What sort of decisions they will make, what cases they will run, how experienced/strong they are, how will they react to your own case.

What type of motions you got, whether you are aware of the issues, how the motions are phrased, how they are balanced, whether you are on the ‘right side’ of the motion if they aren’t balanced, whether the arguments are intuitive for you, whether you happened to have done this motion before, have your opponents practiced this motion before.

Their experience level, how well they work together with you in prep/during the debate, their mental state.

Your own mental state, your ability to generate arguments, remember information, remember past cases, react and rebut to opponents.

I think you get the idea.

You can be dealt any combination of cards and your opponents can react in a number of ways, and the circumstances will limit or enable different options. That’s what makes debating so difficult, but at the same time allows even the biggest underdog to pull off upset victories. Read more about it how to beat anyone here.

Remember when I was talking about the human mind being pessimistic earlier? In debating, people think they win because of skill and lose because of luck. “Oh I didn’t deserve to lose, my opponents were bad, the judge just gave them the win because they are dumb.” When you make the finals for the first time you think it’s because you’ve improved massively, without acknowledging the favourable circumstances that allowed you to be in that position. To be clear, this does not mean that every loss is deserved, or every deep run in a tournament is a complete fluke. However, taking a simplistic view of the situation without breaking down every round in the tournament and all the variables that led to specific results will end up doing you far more damage in the long term. I’ve seen debaters have streaks of incredible success very early on, only to be frustrated later by mediocre results. They then are stuck in the trap of trying to meet their own unrealistic expectations. The reverse is true when debaters lose. It becomes all too easy to blame external circumstances with every loss, blinding them from identifying key areas of improvement.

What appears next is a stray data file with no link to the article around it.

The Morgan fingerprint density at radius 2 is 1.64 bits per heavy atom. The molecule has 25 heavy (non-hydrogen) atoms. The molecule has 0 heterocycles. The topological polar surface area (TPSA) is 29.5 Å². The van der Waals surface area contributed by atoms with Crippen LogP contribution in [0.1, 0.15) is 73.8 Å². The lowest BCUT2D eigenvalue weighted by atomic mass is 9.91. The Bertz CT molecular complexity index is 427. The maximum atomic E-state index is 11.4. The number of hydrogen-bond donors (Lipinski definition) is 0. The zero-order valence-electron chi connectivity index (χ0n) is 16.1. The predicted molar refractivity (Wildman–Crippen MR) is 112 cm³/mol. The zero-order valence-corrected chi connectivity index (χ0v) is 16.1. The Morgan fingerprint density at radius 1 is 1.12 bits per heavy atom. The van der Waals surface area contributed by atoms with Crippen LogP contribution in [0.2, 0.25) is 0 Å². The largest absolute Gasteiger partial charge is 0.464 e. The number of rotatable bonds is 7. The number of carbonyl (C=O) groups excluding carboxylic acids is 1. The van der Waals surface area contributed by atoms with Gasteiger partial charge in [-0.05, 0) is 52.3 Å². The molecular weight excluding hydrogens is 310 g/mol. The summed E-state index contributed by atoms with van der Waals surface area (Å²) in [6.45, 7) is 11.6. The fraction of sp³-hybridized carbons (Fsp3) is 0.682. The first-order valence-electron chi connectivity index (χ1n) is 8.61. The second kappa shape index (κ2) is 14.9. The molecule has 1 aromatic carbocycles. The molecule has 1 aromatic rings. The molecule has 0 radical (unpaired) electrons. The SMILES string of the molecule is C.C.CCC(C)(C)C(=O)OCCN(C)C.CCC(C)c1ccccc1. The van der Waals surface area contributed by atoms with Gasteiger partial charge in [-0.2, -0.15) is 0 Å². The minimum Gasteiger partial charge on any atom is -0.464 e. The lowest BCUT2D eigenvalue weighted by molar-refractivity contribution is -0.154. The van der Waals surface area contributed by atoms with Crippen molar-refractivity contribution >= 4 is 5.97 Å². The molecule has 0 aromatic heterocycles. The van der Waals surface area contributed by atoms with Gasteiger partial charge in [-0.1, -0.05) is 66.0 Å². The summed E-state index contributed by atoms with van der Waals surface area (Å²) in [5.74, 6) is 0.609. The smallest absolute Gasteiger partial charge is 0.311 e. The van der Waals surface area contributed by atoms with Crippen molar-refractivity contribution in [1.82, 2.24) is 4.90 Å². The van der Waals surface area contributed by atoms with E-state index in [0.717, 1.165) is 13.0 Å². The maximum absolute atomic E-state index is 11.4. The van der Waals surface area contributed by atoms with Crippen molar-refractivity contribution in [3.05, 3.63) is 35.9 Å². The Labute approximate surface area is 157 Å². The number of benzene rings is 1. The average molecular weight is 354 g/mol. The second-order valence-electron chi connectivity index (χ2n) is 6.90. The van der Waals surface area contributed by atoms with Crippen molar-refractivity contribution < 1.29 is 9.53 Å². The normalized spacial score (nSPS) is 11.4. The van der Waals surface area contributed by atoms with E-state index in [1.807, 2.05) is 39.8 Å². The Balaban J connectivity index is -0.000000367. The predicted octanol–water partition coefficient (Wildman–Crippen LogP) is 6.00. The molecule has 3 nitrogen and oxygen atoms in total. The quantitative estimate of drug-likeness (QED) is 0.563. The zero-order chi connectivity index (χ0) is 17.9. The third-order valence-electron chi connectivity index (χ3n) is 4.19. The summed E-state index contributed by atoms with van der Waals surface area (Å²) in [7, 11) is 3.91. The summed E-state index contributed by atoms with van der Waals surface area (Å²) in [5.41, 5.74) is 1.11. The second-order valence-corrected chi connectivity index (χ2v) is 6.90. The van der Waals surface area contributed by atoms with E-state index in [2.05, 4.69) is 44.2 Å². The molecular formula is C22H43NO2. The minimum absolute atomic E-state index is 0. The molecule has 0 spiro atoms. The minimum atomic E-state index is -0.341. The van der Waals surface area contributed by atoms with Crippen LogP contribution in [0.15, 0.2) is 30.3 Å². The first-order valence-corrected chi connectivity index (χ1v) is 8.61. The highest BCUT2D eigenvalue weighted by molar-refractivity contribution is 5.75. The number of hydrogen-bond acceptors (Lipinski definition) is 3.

So how can we apply the lessons learnt in poker to debating?

First off, recognise that the randomness in each debate round is part of the game. The way variance works is that across a high enough sample size, everyone will fall victim to it. That’s why nobody has a 100% win rate in debating. It’s practically impossible to do so. There’s just no point whining about it.